Fine: Weed out weed-out classes

Simona Fine, Assistant Opinion Editor

As an engineering student, I’ve endured my fair share of weed-out classes, courses meant to separate those who will continue in STEM fields from those who won’t. Typically characterized by difficult exams, onerous assignments and competitive environments, weed-out classes strive to make you reconsider your ability to succeed in your chosen major by reinforcing the perceived rigor of these disciplines.

While these notoriously rigorous courses are universal across universities in undergraduate science and engineering curriculum, studies have determined how detrimental they are to students’ experiences. In a 2019 book focused on addressing the reasons why undergraduates leave STEM majors, of the 250 interviewed undergraduates who persisted in their majors, 18 percent reported negative consequences arising from weed-out classes. High-performing students are frequently deterred by these courses, which is an overall loss to these important fields of study

Research has shown that weed-out classes particularly affect underrepresented undergraduates. First-generation and low-income students are at a higher risk of leaving their STEM major after taking these courses, as are those who attended under-resourced high schools. In a recent study that interviewed both students who had stayed in or switched out of their majors, women of all backgrounds were more impacted by weed-out classes than their male counterparts. Not only were women also at a higher risk of quitting the field than their male counterparts, but many of the sentiments of doubt that the surveyed students expressed are feelings that I’ve also experienced personally.

During my first year in McCormick, I was overwhelmed by the unabated rigor of my curriculum and the constant stress associated with competing with my classmates for grades. Even now, there is inevitably a midterm or assignment with an incredibly low average score each quarter that leaves me temporarily feeling like a failure again.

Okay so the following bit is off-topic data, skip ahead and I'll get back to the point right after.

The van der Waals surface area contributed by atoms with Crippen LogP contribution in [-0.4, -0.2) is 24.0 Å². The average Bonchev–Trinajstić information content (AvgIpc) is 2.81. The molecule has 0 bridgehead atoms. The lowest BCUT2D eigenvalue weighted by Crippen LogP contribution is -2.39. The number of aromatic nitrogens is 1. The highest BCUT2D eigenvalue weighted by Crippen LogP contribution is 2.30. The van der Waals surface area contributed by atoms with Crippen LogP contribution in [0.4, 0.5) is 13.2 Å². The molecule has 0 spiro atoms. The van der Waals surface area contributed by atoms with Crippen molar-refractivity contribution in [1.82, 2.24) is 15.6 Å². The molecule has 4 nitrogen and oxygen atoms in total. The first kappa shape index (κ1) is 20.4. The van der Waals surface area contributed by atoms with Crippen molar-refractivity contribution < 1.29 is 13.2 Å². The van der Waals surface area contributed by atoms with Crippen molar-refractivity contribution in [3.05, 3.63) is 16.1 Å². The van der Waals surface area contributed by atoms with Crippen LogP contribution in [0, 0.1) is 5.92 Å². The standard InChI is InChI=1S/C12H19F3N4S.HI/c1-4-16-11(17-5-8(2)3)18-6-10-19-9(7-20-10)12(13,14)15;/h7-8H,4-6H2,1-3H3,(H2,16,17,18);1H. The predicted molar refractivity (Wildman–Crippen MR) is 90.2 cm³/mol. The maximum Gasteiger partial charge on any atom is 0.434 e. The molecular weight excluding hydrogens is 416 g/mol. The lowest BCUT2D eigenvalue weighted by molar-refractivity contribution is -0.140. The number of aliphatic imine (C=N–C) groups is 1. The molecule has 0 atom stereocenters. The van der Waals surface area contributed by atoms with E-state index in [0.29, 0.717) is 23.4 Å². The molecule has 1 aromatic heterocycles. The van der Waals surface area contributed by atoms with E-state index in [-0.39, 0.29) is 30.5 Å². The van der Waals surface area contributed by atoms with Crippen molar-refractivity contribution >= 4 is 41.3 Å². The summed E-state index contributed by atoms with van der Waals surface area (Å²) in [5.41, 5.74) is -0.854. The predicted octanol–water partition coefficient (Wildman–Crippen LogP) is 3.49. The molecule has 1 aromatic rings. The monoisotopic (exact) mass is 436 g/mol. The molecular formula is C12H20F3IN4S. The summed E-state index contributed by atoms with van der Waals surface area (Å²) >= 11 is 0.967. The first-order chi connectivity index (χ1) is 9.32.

The justification for weed-out courses is that they determine who is truly motivated to pursue a STEM field, so they are generally thought of as something to suffer through at the beginning of your college career. I am committed to pursuing materials science and engineering, but each of these setbacks has only served to shake my confidence. My coursework shouldn’t constantly remind me of how difficult engineering is; instead, it should reaffirm my interest and to teach me the imperative skills for this discipline.

Giving assignments that are intended to yield low scores is a lose-lose situation for everyone involved. Students develop negative opinions about professors and start to feel unworthy and unwelcome in these classes. This does little to enhance the learning environment but it is incredibly effective at increasing a student’s stress and making them prone to writing antagonistic CTECs at the end of the quarter. Professors often emphasize the importance of focusing on learning the material instead of on the grade, but when students take exams where much of the class fails, they concentrate on their numbers even more than before. Engineering classes should be challenging and rewarding without being demoralizing.

If we want to retain students in STEM departments, especially students with identities that are already underrepresented in the field, weed-out classes need to be weeded out. In an era where the two biggest global crises, COVID-19 and climate change, both require the intervention of trained scientists, and where we are incredibly dependent on technology, we should not be discouraging people from these fields. Having a plethora and diversity of competent individuals to deal with these issues and innovations is vital to both the survival and advancement of society, so pushing students away through weed-out classes is simply futile.

Simona Fine is a McCormick junior. She can be contacted at [email protected]. If you would like to respond publicly to this op-ed, send a Letter to the Editor to [email protected]. The views expressed in this piece do not necessarily reflect the views of all staff members of The Daily Northwestern.